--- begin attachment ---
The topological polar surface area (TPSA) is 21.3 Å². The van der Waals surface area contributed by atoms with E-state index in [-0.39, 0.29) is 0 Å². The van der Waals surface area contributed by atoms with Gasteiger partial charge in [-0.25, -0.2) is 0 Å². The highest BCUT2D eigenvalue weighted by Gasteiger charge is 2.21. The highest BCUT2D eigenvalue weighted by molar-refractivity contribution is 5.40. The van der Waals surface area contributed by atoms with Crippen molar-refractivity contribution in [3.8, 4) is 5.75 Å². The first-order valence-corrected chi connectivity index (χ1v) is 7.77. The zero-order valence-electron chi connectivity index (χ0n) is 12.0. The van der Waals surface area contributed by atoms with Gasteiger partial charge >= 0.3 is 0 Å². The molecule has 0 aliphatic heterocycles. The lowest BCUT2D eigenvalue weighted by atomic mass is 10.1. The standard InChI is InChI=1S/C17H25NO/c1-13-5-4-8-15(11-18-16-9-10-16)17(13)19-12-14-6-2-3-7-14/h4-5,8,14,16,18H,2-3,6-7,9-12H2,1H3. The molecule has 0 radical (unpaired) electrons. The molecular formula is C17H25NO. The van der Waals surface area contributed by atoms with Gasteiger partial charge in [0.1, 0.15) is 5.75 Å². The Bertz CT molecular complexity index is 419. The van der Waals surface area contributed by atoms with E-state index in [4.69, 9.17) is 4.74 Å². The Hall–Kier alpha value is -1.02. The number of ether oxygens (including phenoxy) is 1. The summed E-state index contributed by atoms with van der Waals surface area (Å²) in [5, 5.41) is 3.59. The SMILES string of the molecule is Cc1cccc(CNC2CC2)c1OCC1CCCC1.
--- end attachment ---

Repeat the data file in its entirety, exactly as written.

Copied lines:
The topological polar surface area (TPSA) is 21.3 Å². The van der Waals surface area contributed by atoms with E-state index in [-0.39, 0.29) is 0 Å². The van der Waals surface area contributed by atoms with Gasteiger partial charge in [-0.25, -0.2) is 0 Å². The highest BCUT2D eigenvalue weighted by Gasteiger charge is 2.21. The highest BCUT2D eigenvalue weighted by molar-refractivity contribution is 5.40. The van der Waals surface area contributed by atoms with Crippen molar-refractivity contribution in [3.8, 4) is 5.75 Å². The first-order valence-corrected chi connectivity index (χ1v) is 7.77. The zero-order valence-electron chi connectivity index (χ0n) is 12.0. The van der Waals surface area contributed by atoms with Gasteiger partial charge >= 0.3 is 0 Å². The molecule has 0 aliphatic heterocycles. The lowest BCUT2D eigenvalue weighted by atomic mass is 10.1. The standard InChI is InChI=1S/C17H25NO/c1-13-5-4-8-15(11-18-16-9-10-16)17(13)19-12-14-6-2-3-7-14/h4-5,8,14,16,18H,2-3,6-7,9-12H2,1H3. The molecule has 0 radical (unpaired) electrons. The molecular formula is C17H25NO. The van der Waals surface area contributed by atoms with Gasteiger partial charge in [0.1, 0.15) is 5.75 Å². The Bertz CT molecular complexity index is 419. The van der Waals surface area contributed by atoms with E-state index in [4.69, 9.17) is 4.74 Å². The Hall–Kier alpha value is -1.02. The number of ether oxygens (including phenoxy) is 1. The summed E-state index contributed by atoms with van der Waals surface area (Å²) in [5, 5.41) is 3.59. The SMILES string of the molecule is Cc1cccc(CNC2CC2)c1OCC1CCCC1.